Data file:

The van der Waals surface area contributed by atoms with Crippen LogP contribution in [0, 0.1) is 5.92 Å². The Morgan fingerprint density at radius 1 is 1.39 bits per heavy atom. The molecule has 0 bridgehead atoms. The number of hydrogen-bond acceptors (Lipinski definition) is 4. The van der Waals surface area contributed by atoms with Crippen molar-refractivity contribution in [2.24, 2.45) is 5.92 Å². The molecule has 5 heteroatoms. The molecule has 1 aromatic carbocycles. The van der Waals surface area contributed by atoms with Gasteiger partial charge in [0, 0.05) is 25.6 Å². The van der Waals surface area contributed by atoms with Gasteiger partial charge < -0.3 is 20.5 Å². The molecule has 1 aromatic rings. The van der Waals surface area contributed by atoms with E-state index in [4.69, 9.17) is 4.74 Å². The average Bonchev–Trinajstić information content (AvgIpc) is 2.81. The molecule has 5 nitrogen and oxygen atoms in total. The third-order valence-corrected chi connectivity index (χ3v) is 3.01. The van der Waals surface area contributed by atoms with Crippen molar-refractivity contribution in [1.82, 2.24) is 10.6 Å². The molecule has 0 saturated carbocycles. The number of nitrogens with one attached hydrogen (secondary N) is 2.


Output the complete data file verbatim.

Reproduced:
The van der Waals surface area contributed by atoms with Crippen LogP contribution in [0, 0.1) is 5.92 Å². The Morgan fingerprint density at radius 1 is 1.39 bits per heavy atom. The molecule has 0 bridgehead atoms. The number of hydrogen-bond acceptors (Lipinski definition) is 4. The van der Waals surface area contributed by atoms with Crippen molar-refractivity contribution in [2.24, 2.45) is 5.92 Å². The molecule has 5 heteroatoms. The molecule has 1 aromatic carbocycles. The van der Waals surface area contributed by atoms with Gasteiger partial charge in [0, 0.05) is 25.6 Å². The van der Waals surface area contributed by atoms with Gasteiger partial charge < -0.3 is 20.5 Å². The molecule has 1 aromatic rings. The van der Waals surface area contributed by atoms with E-state index in [4.69, 9.17) is 4.74 Å². The average Bonchev–Trinajstić information content (AvgIpc) is 2.81. The molecule has 5 nitrogen and oxygen atoms in total. The third-order valence-corrected chi connectivity index (χ3v) is 3.01. The van der Waals surface area contributed by atoms with Crippen molar-refractivity contribution in [1.82, 2.24) is 10.6 Å². The molecule has 0 saturated carbocycles. The number of nitrogens with one attached hydrogen (secondary N) is 2.